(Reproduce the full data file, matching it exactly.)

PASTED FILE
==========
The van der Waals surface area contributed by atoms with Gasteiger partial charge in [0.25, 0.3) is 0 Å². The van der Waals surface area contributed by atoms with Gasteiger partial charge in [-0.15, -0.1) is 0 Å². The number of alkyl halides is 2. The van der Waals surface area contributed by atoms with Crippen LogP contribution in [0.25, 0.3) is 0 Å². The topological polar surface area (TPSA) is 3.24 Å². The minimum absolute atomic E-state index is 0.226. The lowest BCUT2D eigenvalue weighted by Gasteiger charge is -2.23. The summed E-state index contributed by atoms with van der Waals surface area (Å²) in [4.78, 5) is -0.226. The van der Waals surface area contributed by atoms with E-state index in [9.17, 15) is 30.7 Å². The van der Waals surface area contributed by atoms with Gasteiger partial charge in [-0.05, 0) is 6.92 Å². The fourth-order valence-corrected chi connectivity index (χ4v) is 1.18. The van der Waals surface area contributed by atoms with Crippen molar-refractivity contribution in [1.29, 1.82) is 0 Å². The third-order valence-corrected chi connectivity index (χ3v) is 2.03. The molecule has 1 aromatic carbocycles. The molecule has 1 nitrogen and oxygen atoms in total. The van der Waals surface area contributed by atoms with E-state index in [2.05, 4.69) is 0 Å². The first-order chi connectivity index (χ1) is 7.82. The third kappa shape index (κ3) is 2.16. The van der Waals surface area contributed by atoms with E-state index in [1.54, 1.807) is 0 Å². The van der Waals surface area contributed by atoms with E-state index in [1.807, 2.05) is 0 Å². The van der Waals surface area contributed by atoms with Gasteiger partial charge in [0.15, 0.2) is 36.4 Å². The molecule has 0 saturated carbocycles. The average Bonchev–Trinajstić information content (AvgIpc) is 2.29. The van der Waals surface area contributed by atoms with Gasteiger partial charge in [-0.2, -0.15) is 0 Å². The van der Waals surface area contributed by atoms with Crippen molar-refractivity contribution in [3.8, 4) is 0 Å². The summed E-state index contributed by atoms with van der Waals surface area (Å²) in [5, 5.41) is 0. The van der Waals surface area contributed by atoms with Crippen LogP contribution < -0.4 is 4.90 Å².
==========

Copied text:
The van der Waals surface area contributed by atoms with Gasteiger partial charge in [0.25, 0.3) is 0 Å². The van der Waals surface area contributed by atoms with Gasteiger partial charge in [-0.15, -0.1) is 0 Å². The number of alkyl halides is 2. The van der Waals surface area contributed by atoms with Crippen LogP contribution in [0.25, 0.3) is 0 Å². The topological polar surface area (TPSA) is 3.24 Å². The minimum absolute atomic E-state index is 0.226. The lowest BCUT2D eigenvalue weighted by Gasteiger charge is -2.23. The summed E-state index contributed by atoms with van der Waals surface area (Å²) in [4.78, 5) is -0.226. The van der Waals surface area contributed by atoms with E-state index in [9.17, 15) is 30.7 Å². The van der Waals surface area contributed by atoms with Gasteiger partial charge in [-0.05, 0) is 6.92 Å². The fourth-order valence-corrected chi connectivity index (χ4v) is 1.18. The van der Waals surface area contributed by atoms with Crippen molar-refractivity contribution in [1.29, 1.82) is 0 Å². The third-order valence-corrected chi connectivity index (χ3v) is 2.03. The molecule has 1 aromatic carbocycles. The molecule has 1 nitrogen and oxygen atoms in total. The van der Waals surface area contributed by atoms with E-state index in [2.05, 4.69) is 0 Å². The first-order chi connectivity index (χ1) is 7.82. The third kappa shape index (κ3) is 2.16. The van der Waals surface area contributed by atoms with E-state index in [1.54, 1.807) is 0 Å². The van der Waals surface area contributed by atoms with E-state index in [1.807, 2.05) is 0 Å². The van der Waals surface area contributed by atoms with Gasteiger partial charge in [0.15, 0.2) is 36.4 Å². The molecule has 0 saturated carbocycles. The average Bonchev–Trinajstić information content (AvgIpc) is 2.29. The van der Waals surface area contributed by atoms with Gasteiger partial charge in [-0.2, -0.15) is 0 Å². The van der Waals surface area contributed by atoms with Crippen molar-refractivity contribution in [3.8, 4) is 0 Å². The summed E-state index contributed by atoms with van der Waals surface area (Å²) in [5, 5.41) is 0. The van der Waals surface area contributed by atoms with Crippen LogP contribution < -0.4 is 4.90 Å².